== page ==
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Everything You Need to Know About Shared Ownership

Last updated: May 23, 2023

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It can be hard for a first-time buyer to get on the property ladder in the U.K. As well as saving up a huge deposit, potentially paying out vast amounts in rent at the same time, you also need to pass all of the credit and affordability checks to get approved for a mortgage, wade through all of the different mortgage types available, and find the home of your dreams. Despite what some people say, giving up your daily takeaway coffee and dropping your Uber habit will not make that money appear magically. To try and help first-time buyers, the government launched a range of schemes, one of which is the shared ownership scheme. In this article, we will delve a little further into what it is, who would benefit from it, and some of its advantages and disadvantages. 

What is shared ownership?

 

The government supports the shared ownership program, which allows first-time buyers to purchase a home from a housing association.

 

As the name suggests, you only own a share of the property. This means that you need a smaller deposit and a smaller mortgage to purchase it. For those who are finding it a little tricky to pull together a big deposit or be accepted for a larger mortgage, this can be a great way to take those tentative first steps on the property ladder.

 

However – and there are always caveats – it is important to know that there are other costs involved in shared ownership. You will still need to pay rent on the share of the property you don’t own yet, any monthly service charges, and ground rent. 

 

Homes in the shared ownership scheme can be either new builds or existing properties and can be houses or flats. They will also be leaseholds rather than freeholds, which is not typical in houses. 

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Who is eligible for shared ownership?

 

To qualify for the shared ownership scheme, there are a few criteria you need to meet. Obviously, you need to be over the age of 18. You also need to be a first-time buyer, an existing shared ownership homeowner, or someone who used to own a home but now can’t afford to buy new.

 

The best thing about shared ownership is that it is targeted at those with a lower income – £80,000 or less, or £90,000 if you live in London. This is to give everyone a fair shot at owning a property. 

How does shared ownership work?

 

Once you have found a shared ownership property, you need to decide what stake in the property you can afford to buy from the housing association. The minimum for this is 10%, and the maximum is usually 75%. 

 

You will then need to put down a deposit of at least 5% of the share you are buying and take out a mortgage to cover the rest. You will also need to pay rent on the bit of the property that you do not own – it’s not just a case of paying the mortgage, unfortunately!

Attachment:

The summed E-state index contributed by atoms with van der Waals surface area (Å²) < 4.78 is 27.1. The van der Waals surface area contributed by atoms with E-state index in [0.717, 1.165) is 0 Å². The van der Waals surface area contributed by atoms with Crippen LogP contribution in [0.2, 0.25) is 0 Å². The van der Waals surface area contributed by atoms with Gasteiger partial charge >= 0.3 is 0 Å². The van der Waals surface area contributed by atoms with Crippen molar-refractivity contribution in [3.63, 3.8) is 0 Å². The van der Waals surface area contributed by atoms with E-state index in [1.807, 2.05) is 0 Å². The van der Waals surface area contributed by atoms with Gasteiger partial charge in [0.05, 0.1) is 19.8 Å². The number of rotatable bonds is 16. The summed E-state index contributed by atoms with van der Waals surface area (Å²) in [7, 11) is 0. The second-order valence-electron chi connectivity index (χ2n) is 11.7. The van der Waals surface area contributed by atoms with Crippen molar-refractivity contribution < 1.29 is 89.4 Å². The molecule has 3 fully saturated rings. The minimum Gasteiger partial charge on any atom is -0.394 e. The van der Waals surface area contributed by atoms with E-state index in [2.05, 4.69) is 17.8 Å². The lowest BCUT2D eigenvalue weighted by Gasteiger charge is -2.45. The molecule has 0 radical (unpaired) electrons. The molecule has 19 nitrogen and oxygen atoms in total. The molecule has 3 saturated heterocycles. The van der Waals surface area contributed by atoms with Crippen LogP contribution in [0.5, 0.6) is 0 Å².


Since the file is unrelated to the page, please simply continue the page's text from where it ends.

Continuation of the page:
Through a process known as “staircasing,” you can buy more of the property over time. This is usually up to 75%, although a few housing providers may allow 100%. It is always best to check this first. There are also fees associated with staircasing, so while the minimum is 5% each time, it is often a better idea financially to wait and buy bigger chunks when you can afford it. 

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Pros and cons of shared ownership

 

As with everything, there are advantages and disadvantages to shared ownership, and it is really important to weigh these up before diving in.The biggest advantage is that it means that people with a lower income and are restricted by their mortgage affordability,  or who can only save a small deposit can get onto the property ladder sooner than they would otherwise. You can also gradually increase the share of the property you own so that eventually, you may own most or all of it. 

 

However, shared ownership properties are always leasehold rather than freehold. This means that the land the property sits on won’t belong to you, so there will be some restrictions as to what you can and can’t do. You also still need to pay any service charges and ground rent, no matter how much of the property you own. If and when you do come to sell the house, you might not be able to do so on the open market and will have to go back through the shared ownership scheme. This means it is going to be available to a much smaller group of potential buyers. 

 

And – on top of all this – the more of your property you buy, the more it is going to cost you. While it might be the only way to get on that first rung, it could work out more expensive in the long run, so do your research!

 

While the shared ownership scheme seems perfect for those with lower incomes, in an ideal world it is for those who can afford a bigger mortgage but might be finding it hard to pull together a big enough deposit, perhaps because they are renting while they are trying to save. What you don’t want is to be able to afford the deposit and the mortgage, but get caught out by the rent and other fees and get into a financial mess. 

 

As with any type of home ownership, it is important to get professional advice and speak to a specialist mortgage advisor. They know their stuff and will be able to advise you on whether it is the right scheme for you. 

 

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